W3C home > Mailing lists > Public > public-html@w3.org > April 2010

Re: change proposal for issue-86, was: ISSUE-86 - atom-id-stability - Chairs Solicit Proposals

From: Julian Reschke <julian.reschke@gmx.de>
Date: Fri, 09 Apr 2010 16:04:55 +0200
Message-ID: <4BBF3407.2050700@gmx.de>
To: Maciej Stachowiak <mjs@apple.com>
CC: "public-html@w3.org WG" <public-html@w3.org>
On 08.04.2010 20:12, Maciej Stachowiak wrote:
>
> On Apr 8, 2010, at 5:09 AM, Julian Reschke wrote:
>
>> Also, it's not clear *at all* whether this is a feature that people
>> really want, and if they do, whether it needs to be part of HTML5.
>> Given the fact that it's non-trivial to generate a valid Atom feed
>> from HTML, but the reverse *is* trivial, we should also consider
>> removing this feature altogether (I'd be happy to write a 2nd change
>> proposal if people want to see that as well). (See [2])
>
> Since a number of people have expressed interest, I think it would be
> helpful to provide a second proposal along these lines.

Sure. Here it is:

SUMMARY

The HTML5 spec contains an algorithm for producing an Atom (RFC4287) 
feed document from an HTML page.

There are many problems with this, summarized under RATIONALE.

This Change Proposal removes the complete section defining this algorithm.

RATIONALE

The are multiple problems with the algorithm for Atom generation:

1) It's not clear that a sufficient amount of people is interested in 
this. HTML pages that would be candidates for this usually are generated 
from a different source, like an article database, or even a feed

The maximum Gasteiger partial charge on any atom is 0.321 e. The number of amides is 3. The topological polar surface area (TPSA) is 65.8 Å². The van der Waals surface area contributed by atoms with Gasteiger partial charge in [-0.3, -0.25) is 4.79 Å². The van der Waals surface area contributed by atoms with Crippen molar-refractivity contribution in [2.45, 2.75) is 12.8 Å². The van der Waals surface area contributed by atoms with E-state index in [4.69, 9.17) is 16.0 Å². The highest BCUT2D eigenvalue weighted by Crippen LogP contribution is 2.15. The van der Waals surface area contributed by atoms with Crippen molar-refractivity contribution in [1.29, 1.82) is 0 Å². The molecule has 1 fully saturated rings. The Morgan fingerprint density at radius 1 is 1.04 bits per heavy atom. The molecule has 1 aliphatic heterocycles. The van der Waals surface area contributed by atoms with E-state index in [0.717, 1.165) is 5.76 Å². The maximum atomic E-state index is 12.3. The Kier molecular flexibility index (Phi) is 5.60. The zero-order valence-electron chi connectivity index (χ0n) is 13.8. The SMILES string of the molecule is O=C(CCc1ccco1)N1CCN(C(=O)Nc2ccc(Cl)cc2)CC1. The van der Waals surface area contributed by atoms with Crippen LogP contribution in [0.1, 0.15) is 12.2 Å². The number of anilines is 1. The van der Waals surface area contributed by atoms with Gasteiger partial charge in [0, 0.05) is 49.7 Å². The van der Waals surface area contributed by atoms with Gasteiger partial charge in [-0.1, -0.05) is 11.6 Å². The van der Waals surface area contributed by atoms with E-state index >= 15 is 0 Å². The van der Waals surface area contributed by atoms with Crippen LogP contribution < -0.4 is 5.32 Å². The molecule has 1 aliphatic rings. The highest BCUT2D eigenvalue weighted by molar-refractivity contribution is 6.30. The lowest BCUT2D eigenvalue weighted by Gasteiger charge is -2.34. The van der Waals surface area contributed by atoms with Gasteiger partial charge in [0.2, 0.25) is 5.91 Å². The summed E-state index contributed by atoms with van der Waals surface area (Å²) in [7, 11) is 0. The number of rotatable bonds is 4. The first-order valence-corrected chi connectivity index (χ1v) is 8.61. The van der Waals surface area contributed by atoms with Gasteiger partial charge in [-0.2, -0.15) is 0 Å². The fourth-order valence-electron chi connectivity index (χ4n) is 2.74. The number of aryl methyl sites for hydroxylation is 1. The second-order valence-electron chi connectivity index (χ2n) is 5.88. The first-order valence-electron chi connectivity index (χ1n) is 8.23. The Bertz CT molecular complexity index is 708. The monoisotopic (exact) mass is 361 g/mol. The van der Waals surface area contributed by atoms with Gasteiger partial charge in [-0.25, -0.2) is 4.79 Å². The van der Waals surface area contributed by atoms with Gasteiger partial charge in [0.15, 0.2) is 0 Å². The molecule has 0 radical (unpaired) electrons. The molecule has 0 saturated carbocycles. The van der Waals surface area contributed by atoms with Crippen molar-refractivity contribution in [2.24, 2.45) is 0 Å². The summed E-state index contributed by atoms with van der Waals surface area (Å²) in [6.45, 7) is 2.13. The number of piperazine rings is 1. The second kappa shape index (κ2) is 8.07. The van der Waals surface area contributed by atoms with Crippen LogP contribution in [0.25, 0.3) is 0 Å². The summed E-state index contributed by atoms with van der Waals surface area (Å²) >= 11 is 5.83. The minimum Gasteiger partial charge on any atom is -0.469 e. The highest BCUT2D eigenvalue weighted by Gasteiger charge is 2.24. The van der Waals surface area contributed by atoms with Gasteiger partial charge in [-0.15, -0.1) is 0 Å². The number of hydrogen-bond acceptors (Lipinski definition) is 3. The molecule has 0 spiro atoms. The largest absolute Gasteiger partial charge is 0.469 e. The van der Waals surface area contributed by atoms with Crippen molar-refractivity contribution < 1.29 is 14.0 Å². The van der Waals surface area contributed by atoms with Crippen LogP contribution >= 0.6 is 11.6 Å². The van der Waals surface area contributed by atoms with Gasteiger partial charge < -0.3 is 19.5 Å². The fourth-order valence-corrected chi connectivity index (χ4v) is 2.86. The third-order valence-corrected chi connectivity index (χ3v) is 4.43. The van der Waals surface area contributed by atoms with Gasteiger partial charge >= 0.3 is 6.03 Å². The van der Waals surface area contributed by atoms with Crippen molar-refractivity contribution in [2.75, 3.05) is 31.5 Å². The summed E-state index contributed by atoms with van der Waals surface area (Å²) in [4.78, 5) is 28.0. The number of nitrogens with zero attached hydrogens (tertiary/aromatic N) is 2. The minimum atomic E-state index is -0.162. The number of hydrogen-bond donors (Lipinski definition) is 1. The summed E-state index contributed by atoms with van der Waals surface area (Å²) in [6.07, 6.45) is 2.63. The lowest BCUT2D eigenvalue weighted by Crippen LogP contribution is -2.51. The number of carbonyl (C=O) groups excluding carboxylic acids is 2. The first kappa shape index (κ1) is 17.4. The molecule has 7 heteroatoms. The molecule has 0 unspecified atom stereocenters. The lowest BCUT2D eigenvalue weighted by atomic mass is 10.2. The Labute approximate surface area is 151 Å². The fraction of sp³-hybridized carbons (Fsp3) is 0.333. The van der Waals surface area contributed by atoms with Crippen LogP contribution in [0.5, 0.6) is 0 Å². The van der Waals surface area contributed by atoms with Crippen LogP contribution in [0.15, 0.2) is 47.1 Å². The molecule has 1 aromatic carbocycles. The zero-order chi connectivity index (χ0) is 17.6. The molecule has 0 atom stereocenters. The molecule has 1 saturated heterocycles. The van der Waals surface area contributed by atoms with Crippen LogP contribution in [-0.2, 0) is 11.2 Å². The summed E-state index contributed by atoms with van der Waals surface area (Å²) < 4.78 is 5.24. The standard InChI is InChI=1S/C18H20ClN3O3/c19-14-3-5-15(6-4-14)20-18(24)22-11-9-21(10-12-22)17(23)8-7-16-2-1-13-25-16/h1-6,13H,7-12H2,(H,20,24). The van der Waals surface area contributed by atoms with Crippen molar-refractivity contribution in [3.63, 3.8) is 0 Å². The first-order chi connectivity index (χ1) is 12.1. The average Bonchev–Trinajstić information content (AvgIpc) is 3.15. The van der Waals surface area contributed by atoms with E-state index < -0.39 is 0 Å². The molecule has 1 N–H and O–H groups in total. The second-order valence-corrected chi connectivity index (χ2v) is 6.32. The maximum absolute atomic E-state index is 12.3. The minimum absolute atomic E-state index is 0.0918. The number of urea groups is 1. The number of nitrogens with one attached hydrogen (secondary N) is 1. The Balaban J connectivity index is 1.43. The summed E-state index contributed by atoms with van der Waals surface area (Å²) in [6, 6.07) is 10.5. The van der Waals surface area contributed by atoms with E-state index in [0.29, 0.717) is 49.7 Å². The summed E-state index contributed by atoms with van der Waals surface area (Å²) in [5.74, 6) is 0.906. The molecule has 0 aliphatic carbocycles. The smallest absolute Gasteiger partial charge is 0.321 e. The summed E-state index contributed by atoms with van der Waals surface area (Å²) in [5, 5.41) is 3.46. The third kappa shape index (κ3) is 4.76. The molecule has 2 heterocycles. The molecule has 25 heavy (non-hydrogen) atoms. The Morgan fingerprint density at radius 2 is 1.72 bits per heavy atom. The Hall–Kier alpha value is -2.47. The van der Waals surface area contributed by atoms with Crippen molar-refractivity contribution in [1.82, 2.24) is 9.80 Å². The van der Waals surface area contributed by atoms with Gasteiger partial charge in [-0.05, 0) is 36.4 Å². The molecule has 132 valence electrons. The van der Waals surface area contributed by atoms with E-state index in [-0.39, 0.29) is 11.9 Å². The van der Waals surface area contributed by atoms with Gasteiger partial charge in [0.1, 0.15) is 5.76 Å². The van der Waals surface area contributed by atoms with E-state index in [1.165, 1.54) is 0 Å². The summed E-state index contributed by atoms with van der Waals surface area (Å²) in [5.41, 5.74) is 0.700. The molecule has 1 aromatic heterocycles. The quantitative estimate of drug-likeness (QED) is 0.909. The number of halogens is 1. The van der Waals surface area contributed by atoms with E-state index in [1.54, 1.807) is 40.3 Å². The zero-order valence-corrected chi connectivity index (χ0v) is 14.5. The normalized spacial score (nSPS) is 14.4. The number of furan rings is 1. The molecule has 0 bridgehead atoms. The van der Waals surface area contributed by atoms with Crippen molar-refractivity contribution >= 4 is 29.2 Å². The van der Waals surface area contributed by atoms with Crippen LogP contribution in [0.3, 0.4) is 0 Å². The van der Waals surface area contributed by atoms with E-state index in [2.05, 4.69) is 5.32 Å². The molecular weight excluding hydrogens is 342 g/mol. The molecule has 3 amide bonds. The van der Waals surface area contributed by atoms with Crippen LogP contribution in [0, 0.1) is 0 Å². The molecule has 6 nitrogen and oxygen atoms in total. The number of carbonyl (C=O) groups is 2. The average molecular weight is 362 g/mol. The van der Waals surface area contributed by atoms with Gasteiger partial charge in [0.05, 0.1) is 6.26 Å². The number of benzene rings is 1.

document. Therefore, providing both simply is not a problem for the 
author. Defining a feature that is of little use increases the spec size 
(more to review) and the risk of getting things wrong because of poor 
review (see below).

2) Defining a mapping between both formats *is* interesting. Other 
parties have done it before. This is even mentioned in HTML5. There's no 
reason why another variant of this needs to be in HTML5.

3) The mapping as currently specified contradicts the Atom specification 
(RFC 4287) in several aspects. If this Change Proposal does not get 
applied, the individual problems with the mapping still will need to be 
fixed. There's a separate Change Proposal ([1]) which is focused on 
fixing some of these issues.


DETAILS

Remove all of 4.15.1 ("Atom"). Also remove 4.15 ("Converting HTML to 
other formats"), which otherwise would be empty.

Note: the removal of this part should be applied to all variants of the 
spec, be it in W3C space or not. Otherwise, the algorithm will need 
proper review, and I'd recommend to encourage the members of the 
atom-syntax mailing list to do that.


IMPACT

1. Positive Effects

Removal of spec text which is believed to be non-essential, 
controversial, in contradiction with other applicable specs, and 
potentially buggy.

2. Negative Effects

None.

3. Conformance Classes Changes

None (there was non requirement to implement this anyway).

4. Risks

None.

REFERENCES

[1] <http://lists.w3.org/Archives/Public/public-html/2010Apr/0291.html>
Received on Friday, 9 April 2010 14:05:36 GMT

This archive was generated by hypermail 2.2.0+W3C-0.50 : Wednesday, 9 May 2012 00:17:07 GMT